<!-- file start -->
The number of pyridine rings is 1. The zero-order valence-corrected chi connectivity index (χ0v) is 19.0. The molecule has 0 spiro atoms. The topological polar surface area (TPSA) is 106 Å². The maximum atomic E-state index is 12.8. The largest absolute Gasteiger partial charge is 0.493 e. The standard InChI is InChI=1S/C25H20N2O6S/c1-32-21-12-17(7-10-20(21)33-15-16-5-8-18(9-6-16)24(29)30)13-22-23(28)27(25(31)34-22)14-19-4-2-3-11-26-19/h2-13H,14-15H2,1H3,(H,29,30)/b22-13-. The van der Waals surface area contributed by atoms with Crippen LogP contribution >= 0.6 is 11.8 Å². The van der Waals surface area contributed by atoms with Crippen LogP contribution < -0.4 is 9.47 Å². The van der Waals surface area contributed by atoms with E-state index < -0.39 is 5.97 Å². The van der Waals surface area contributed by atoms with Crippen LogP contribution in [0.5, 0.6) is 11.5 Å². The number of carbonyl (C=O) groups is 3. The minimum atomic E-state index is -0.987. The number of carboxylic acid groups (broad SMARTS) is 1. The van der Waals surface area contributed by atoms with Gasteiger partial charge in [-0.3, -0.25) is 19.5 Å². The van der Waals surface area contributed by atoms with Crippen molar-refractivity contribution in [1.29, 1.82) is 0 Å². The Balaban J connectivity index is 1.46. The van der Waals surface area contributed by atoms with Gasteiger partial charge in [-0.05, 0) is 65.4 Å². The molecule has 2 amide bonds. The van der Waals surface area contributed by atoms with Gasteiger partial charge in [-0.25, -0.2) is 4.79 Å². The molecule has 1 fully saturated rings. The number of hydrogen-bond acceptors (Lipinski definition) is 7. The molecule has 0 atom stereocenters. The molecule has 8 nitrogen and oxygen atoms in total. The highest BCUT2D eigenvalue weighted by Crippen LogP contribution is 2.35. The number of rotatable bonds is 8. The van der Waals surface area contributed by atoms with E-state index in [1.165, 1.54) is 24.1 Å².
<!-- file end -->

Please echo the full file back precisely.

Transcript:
The number of pyridine rings is 1. The zero-order valence-corrected chi connectivity index (χ0v) is 19.0. The molecule has 0 spiro atoms. The topological polar surface area (TPSA) is 106 Å². The maximum atomic E-state index is 12.8. The largest absolute Gasteiger partial charge is 0.493 e. The standard InChI is InChI=1S/C25H20N2O6S/c1-32-21-12-17(7-10-20(21)33-15-16-5-8-18(9-6-16)24(29)30)13-22-23(28)27(25(31)34-22)14-19-4-2-3-11-26-19/h2-13H,14-15H2,1H3,(H,29,30)/b22-13-. The van der Waals surface area contributed by atoms with Crippen LogP contribution >= 0.6 is 11.8 Å². The van der Waals surface area contributed by atoms with Crippen LogP contribution < -0.4 is 9.47 Å². The van der Waals surface area contributed by atoms with E-state index < -0.39 is 5.97 Å². The van der Waals surface area contributed by atoms with Crippen LogP contribution in [0.5, 0.6) is 11.5 Å². The number of carbonyl (C=O) groups is 3. The minimum atomic E-state index is -0.987. The number of carboxylic acid groups (broad SMARTS) is 1. The van der Waals surface area contributed by atoms with Gasteiger partial charge in [-0.3, -0.25) is 19.5 Å². The van der Waals surface area contributed by atoms with Crippen molar-refractivity contribution in [1.29, 1.82) is 0 Å². The Balaban J connectivity index is 1.46. The van der Waals surface area contributed by atoms with Gasteiger partial charge in [-0.05, 0) is 65.4 Å². The molecule has 2 amide bonds. The van der Waals surface area contributed by atoms with Gasteiger partial charge in [-0.25, -0.2) is 4.79 Å². The molecule has 1 fully saturated rings. The number of hydrogen-bond acceptors (Lipinski definition) is 7. The molecule has 0 atom stereocenters. The molecule has 8 nitrogen and oxygen atoms in total. The highest BCUT2D eigenvalue weighted by Crippen LogP contribution is 2.35. The number of rotatable bonds is 8. The van der Waals surface area contributed by atoms with E-state index in [1.165, 1.54) is 24.1 Å².